When entering a boss room in TP, there is always a cutscene before the fight starts, either immediately after entering or tied to a trigger. Skipping a cutscene often reloads the area with a fadeout in order to avoid bad-looking transitions. However, this could create an issue: Since the area is reloaded, it would be treated as though the cutscene never played, and, as a result, the cutscene would end up playing again (either immediately or through the trigger). This would create an endless loop that couldn't be broken except by not skipping the cutscene.
To avoid this, the programmers used flags for breaking out of this loop. When skipping the cutscene, while the area still reloads, it also sets a flag to a high number and quickly counts it down to zero. When the area reloads, the cutscene that wants to play checks the flag, and if it's nonzero, then the cutscene will not play again. This starts the fight immediately, breaking out of the loop. This flag is also used in the same way if the player voids during the fight to avoid the same issue.
The bug that exists in this flag's use is that when the player resets, the flag stops counting down and is therefore held at a nonzero value. As the reset fails to clear the flag either, we can therefore reset after the flag is set to a nonzero value before it returns to zero and keep it. This is the basis for all of the Early Boss Fights (EBF) used in TP.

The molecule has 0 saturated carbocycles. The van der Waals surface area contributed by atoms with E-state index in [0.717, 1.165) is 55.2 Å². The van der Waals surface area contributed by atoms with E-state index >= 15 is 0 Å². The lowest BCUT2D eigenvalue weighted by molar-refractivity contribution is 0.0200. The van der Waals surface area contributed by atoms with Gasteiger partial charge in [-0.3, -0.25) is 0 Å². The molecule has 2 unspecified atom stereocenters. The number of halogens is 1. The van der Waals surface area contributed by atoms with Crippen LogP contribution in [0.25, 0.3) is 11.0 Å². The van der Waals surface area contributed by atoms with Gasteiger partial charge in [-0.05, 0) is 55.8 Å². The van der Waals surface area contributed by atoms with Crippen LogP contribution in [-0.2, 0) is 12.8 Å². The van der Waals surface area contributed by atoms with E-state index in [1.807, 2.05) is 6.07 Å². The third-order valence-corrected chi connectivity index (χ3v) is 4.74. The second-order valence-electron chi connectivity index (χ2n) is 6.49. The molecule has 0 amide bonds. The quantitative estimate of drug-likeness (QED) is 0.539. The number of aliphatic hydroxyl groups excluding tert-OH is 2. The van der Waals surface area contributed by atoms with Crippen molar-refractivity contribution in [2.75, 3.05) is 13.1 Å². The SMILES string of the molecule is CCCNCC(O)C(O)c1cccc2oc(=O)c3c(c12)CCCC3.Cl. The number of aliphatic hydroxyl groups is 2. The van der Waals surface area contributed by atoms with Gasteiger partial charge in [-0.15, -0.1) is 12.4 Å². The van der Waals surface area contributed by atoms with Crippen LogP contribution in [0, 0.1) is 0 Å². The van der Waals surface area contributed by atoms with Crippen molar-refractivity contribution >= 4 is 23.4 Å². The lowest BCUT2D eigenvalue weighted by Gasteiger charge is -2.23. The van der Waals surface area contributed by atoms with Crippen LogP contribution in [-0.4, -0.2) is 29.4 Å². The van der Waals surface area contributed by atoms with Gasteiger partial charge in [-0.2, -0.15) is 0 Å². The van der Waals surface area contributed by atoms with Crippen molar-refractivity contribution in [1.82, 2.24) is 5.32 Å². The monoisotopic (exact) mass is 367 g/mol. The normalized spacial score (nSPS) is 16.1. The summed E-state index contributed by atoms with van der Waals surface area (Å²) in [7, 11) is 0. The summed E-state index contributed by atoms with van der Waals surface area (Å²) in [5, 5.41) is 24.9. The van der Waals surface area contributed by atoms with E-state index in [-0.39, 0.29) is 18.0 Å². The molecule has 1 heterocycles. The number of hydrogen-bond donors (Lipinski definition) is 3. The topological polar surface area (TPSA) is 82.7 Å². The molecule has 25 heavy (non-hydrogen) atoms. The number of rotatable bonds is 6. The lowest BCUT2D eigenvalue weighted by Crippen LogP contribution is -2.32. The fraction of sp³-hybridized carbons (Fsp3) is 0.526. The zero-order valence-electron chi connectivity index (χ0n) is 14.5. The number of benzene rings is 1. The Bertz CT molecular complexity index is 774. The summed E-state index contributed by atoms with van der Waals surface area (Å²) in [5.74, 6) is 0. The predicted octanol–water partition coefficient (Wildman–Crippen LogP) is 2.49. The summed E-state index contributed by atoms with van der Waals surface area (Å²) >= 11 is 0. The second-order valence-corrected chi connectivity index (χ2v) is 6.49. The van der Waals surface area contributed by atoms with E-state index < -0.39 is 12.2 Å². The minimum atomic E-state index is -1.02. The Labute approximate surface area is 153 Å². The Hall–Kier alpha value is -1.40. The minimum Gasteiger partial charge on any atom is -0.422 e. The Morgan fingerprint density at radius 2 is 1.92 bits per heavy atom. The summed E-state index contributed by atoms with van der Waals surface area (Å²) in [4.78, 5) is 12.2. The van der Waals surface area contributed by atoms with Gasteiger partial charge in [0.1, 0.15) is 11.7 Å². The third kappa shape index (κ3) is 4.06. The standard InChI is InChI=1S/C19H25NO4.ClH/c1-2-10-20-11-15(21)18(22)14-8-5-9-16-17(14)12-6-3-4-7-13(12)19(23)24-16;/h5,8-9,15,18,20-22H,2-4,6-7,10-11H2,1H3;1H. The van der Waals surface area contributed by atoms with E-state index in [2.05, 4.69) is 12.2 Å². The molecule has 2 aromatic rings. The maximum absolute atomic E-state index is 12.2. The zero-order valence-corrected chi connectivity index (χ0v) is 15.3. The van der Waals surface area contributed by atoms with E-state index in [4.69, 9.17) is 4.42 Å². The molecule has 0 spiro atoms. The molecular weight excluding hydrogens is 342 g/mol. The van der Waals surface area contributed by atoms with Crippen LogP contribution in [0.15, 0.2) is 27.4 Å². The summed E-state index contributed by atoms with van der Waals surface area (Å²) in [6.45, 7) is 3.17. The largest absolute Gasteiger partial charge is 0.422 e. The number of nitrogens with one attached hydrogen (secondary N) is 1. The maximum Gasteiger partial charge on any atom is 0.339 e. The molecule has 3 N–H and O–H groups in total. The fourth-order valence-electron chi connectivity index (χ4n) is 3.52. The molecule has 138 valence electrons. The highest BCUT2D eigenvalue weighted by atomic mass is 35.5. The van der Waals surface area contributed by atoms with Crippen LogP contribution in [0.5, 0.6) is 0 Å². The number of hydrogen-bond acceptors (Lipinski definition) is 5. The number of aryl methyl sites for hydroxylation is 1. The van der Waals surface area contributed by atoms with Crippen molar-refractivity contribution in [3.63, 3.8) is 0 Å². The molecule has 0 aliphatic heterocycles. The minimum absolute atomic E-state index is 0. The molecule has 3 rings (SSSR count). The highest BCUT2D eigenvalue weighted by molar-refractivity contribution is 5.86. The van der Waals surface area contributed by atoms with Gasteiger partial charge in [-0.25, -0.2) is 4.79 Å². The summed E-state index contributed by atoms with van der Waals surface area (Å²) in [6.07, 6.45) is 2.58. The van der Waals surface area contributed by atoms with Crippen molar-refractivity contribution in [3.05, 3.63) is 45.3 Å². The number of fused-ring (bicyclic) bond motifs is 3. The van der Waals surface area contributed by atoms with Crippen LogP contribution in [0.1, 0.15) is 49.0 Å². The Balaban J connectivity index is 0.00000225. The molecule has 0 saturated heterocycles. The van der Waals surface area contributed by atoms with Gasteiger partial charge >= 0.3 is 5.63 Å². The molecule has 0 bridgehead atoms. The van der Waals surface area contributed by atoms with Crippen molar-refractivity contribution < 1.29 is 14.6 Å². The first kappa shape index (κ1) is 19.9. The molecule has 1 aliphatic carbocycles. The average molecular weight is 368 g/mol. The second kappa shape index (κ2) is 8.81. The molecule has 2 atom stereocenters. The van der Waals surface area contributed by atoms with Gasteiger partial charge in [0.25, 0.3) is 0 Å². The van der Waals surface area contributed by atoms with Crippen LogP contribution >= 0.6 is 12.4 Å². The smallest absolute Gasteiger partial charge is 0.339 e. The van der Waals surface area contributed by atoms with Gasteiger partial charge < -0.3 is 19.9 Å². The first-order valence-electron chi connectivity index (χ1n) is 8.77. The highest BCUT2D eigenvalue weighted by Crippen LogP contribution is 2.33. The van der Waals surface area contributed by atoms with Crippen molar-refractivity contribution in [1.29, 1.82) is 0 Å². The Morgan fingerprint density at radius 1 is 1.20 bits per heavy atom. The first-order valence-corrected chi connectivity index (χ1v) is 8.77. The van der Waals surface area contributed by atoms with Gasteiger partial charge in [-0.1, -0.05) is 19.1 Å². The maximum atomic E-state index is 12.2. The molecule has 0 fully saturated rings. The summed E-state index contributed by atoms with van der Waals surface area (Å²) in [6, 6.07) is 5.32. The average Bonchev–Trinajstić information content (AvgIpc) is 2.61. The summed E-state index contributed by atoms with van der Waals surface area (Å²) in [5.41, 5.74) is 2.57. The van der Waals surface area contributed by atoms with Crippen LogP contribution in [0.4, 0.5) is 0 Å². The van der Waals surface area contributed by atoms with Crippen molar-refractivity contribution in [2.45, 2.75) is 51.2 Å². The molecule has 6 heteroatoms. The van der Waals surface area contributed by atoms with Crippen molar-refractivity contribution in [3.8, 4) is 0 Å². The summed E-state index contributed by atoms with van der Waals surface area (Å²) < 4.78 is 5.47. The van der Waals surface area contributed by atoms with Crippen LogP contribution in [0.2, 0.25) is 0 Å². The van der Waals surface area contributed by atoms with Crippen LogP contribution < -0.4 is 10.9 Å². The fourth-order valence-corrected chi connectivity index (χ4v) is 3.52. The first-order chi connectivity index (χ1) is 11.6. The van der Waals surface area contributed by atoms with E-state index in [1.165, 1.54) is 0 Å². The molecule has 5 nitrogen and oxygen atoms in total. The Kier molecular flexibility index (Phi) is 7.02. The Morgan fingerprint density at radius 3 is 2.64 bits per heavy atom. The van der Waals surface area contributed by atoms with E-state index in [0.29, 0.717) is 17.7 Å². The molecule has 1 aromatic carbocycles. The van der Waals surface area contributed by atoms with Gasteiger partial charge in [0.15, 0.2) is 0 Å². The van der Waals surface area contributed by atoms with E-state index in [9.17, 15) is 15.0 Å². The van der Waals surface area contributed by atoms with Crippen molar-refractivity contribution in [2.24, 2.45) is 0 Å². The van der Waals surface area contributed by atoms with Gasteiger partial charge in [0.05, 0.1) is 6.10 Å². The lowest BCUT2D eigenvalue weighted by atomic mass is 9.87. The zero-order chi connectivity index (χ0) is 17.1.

As a note, while this flag is mainly used for boss introduction cutscenes, it does have uses elsewhere. The Sacred Grove uses the flag as a binary check. When the Skull Kid chase in either Grove 1 or Grove 2 begins, it sets the flag to 1, and voiding or dying in the Grove will reset the flag to 0, forcing the player to start the sequence again. However, the game fails to clear the flag once the player clears the Skull Kid chase, thus leaving the flag at 1. And as with the boss fights, resetting while this flag is 1 will retain its value.
Resetting such that you skip the introduction cutscene after the reset begins but prior to the reset fully taking effect will also give the flag a high number for the same reason as above.
A fast method for performing this using the introduction cutscene of King Bulblin 1 is to hold X and B entering the cutscene, then hold Start in order to trigger the reset. After the reset triggers, mash Start to skip the cutscene. On Wii versions, wait until the cutscene is skippable, reset the console through either the HOME menu or the console's reset button, then mash - to skip the cutscene.
To save memory, the game uses the boss fights flag to check how many monkeys the player has saved. Using the King Bulblin 1 fight for EBF will set the flag's value high enough to get four monkeys from the start (as four is the maximum), which allows the player to swing over to Ook when visiting the outside area for the first time. Note that skipping the cutscene will reduce the flag's value by 4, so the flag's value needs to start high enough that there are still at least 4 monkeys afterwards.
The Deku Toad miniboss fight also checks the flag. EBF skips the entry cutscene where the vault shuts behind Link and the tadpoles drop, allowing the player to trigger the fight from anywhere in the room (including the exit) by looking up at the ceiling in first person, as Deku Toad is already on the ceiling due to the vault door cutscene having been skipped. Any form of EBF will work here, as the flag only needs to be nonzero in this case. Note that on the USA Wii 1.0 and the PAL Wii versions, having EBF set prevents the player from entering the room via the normal entrance as the vault door is closed. This behavior was fixed for all other versions of the game, including all GCN versions.
Having EBF set in a few cases can be a detriment, as some things fail to play out as intended due to the EBF flag being nonzero. Some examples:
In addition, some fights ignore EBF entirely.